Puffs, Or: Seven Increasingly Eventful Years at a Certain School of Magic and Magic was only supposed to play five performances at the People’s Improv Theatre in 2015. “We barely received funding of a few thousand dollars and put it up in the winter of that year,” explains playwright Matt Cox. “The best case scenario was that people would maybe come see it.”
Rotate that Time Turner three years forward, and the comedy play, unofficially based off of J.K. Rowling's blockbuster boy wizard series, is scheduled to be witnessed by countless fans in more than 600 movie theaters nationwide on May 9 and 12, courtesy of Fathom Events. The tight-knit cast, including Langston Belton, Madeleine Bundy, Jessie Cannizzaro, Nick Carrillo, A.J. Ditty, Julie Ann Earls, James Fouhey, Andy Miller, Zac Moon, Eleanor Philips and Stephen Stout, will make their silver screen debuts playing a delightful bunch of misfits.
At its core, Puffs is an underdog tale that centers on the Puffs, the misfits who watched Potter slay giant snakes and battle Death Eaters during his time at Hogwarts while they well,…(maybe) got some homework done and (maybe) made a feather (or two!) levitate. “It would have been kind of terrible to be another student at that particular magic school who just wanted to learn,’” Cox says. “It was then an easy jump to focus that story on our Puffs, whom pop culture has deemed the maybe-not-so-cool-kids at magic school.”
Nevertheless, the Puffs are cool in New York audiences' books. Since the production's premiere at the PIT, Puffs has extended many times, moving off-Broadway to the Elektra in September of 2016 and then to New World Stages, where it is currently playing, in July of 2017. The show’s undeniable popularity caught the attention of Fathom Events. It is the organization’s first New York off-Broadway production that they have chosen to share with audiences across the country.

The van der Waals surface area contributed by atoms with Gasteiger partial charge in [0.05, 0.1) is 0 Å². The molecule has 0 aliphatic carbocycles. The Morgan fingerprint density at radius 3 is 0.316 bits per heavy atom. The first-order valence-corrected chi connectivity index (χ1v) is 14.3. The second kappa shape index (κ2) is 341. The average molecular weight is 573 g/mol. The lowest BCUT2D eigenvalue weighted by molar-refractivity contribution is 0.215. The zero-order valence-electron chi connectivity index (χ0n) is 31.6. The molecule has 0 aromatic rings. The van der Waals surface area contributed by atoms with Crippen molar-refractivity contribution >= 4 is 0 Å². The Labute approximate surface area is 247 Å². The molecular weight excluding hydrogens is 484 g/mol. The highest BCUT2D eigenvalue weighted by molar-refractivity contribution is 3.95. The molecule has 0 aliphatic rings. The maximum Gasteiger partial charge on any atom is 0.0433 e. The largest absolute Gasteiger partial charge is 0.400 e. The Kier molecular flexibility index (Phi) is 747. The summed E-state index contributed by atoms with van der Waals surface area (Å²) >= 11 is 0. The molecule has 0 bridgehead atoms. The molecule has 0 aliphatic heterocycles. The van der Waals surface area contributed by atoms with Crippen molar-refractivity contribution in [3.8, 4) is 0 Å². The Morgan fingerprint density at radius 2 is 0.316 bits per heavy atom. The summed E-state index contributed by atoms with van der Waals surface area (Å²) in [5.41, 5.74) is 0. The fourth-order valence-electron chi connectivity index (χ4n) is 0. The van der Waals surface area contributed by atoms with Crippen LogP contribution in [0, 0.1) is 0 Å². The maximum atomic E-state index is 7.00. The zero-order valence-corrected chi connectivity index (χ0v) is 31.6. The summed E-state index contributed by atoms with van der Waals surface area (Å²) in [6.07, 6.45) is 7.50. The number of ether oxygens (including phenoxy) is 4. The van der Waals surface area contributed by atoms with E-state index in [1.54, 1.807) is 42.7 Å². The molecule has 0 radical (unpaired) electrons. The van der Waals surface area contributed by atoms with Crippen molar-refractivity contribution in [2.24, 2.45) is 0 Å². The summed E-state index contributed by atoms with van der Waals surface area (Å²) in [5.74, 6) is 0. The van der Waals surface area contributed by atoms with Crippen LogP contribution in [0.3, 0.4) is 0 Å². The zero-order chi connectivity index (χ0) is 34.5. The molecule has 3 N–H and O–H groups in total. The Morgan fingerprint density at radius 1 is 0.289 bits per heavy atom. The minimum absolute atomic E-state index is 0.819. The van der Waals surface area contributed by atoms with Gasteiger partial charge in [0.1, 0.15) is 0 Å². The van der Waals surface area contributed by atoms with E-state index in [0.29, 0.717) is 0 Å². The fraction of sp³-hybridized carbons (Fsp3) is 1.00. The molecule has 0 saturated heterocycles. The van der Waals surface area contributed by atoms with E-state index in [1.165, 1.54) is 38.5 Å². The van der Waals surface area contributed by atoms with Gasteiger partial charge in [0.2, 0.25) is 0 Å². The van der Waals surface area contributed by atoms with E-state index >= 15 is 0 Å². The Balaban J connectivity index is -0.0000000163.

“We have a long-standing partnership with National Theatre Live to bring top stage productions from the West End to U.S. cinemas, like our upcoming broadcast of The Curious Incident of the Dog in the Night-time,” explains Fathom Events CEO Ray Nutt. “We were also the first to film and broadcast Newsies. Puffs has a dedicated and passionate fanbase, so we wanted to give them the opportunity to enjoy their favorite show together.” This marks a major milestone for Puffs, but also for the future of making off-Broadway theater more accessible.
It’s clear that the play resonates with audiences who hold J.K. Rowling’s phenomenon dear. And yet, Puffs is its own entity entirely. The major similarity between the two fan favorites? The message that fierce friendships conquer all.
Puffs’ 11 players are pals. “It’s been awesome to get to watch this show that we made together on a shoestring budget among friends grow and become a film,” says Puffs performer Jessie Cannizzaro.
“Puffs was very much a thing built by a bunch of friends who liked a thing, and wanted to do a show with a lot of laughs and a surprising bit of heart,” continues Cox. “It's really hard to even process where Puffs has gone and is going.”
A Potter comedy play performed amongst friends, then off-Broadway, then across the country? Magic, indeed.